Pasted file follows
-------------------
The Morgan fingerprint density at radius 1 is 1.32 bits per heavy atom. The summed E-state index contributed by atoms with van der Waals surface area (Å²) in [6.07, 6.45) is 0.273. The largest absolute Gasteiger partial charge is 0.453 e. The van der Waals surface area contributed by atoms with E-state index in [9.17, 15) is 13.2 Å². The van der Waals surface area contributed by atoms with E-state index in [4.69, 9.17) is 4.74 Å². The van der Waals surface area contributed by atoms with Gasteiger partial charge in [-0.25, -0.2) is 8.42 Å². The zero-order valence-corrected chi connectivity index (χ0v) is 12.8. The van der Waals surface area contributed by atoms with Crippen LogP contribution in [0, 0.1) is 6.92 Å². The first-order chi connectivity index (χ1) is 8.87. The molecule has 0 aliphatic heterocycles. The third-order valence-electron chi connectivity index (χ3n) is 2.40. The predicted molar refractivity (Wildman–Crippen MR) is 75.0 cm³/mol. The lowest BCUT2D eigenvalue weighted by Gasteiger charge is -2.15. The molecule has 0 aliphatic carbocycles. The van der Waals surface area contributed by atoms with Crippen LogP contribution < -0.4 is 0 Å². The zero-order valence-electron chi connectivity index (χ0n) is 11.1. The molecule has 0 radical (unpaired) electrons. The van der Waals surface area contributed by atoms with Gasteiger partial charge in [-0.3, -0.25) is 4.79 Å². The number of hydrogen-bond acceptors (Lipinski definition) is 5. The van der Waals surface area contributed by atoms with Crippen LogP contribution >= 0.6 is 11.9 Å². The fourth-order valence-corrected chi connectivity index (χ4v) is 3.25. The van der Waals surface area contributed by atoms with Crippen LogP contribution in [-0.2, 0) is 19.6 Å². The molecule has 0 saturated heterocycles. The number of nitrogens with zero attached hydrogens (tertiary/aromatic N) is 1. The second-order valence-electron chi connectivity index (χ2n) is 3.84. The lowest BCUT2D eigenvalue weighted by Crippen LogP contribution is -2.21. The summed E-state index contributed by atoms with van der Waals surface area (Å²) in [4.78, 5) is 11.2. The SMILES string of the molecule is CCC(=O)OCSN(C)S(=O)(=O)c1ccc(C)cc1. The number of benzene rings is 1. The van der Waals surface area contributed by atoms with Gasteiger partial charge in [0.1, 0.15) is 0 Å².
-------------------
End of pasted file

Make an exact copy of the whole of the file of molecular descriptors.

The Morgan fingerprint density at radius 1 is 1.32 bits per heavy atom. The summed E-state index contributed by atoms with van der Waals surface area (Å²) in [6.07, 6.45) is 0.273. The largest absolute Gasteiger partial charge is 0.453 e. The van der Waals surface area contributed by atoms with E-state index in [9.17, 15) is 13.2 Å². The van der Waals surface area contributed by atoms with E-state index in [4.69, 9.17) is 4.74 Å². The van der Waals surface area contributed by atoms with Gasteiger partial charge in [-0.25, -0.2) is 8.42 Å². The zero-order valence-corrected chi connectivity index (χ0v) is 12.8. The van der Waals surface area contributed by atoms with Crippen LogP contribution in [0, 0.1) is 6.92 Å². The first-order chi connectivity index (χ1) is 8.87. The molecule has 0 aliphatic heterocycles. The third-order valence-electron chi connectivity index (χ3n) is 2.40. The predicted molar refractivity (Wildman–Crippen MR) is 75.0 cm³/mol. The lowest BCUT2D eigenvalue weighted by Gasteiger charge is -2.15. The molecule has 0 aliphatic carbocycles. The van der Waals surface area contributed by atoms with Crippen LogP contribution < -0.4 is 0 Å². The zero-order valence-electron chi connectivity index (χ0n) is 11.1. The molecule has 0 radical (unpaired) electrons. The van der Waals surface area contributed by atoms with Gasteiger partial charge in [-0.3, -0.25) is 4.79 Å². The number of hydrogen-bond acceptors (Lipinski definition) is 5. The van der Waals surface area contributed by atoms with Crippen LogP contribution >= 0.6 is 11.9 Å². The fourth-order valence-corrected chi connectivity index (χ4v) is 3.25. The van der Waals surface area contributed by atoms with Crippen LogP contribution in [-0.2, 0) is 19.6 Å². The molecule has 0 saturated heterocycles. The number of nitrogens with zero attached hydrogens (tertiary/aromatic N) is 1. The second-order valence-electron chi connectivity index (χ2n) is 3.84. The lowest BCUT2D eigenvalue weighted by Crippen LogP contribution is -2.21. The summed E-state index contributed by atoms with van der Waals surface area (Å²) in [4.78, 5) is 11.2. The SMILES string of the molecule is CCC(=O)OCSN(C)S(=O)(=O)c1ccc(C)cc1. The number of benzene rings is 1. The van der Waals surface area contributed by atoms with Gasteiger partial charge in [0.1, 0.15) is 0 Å².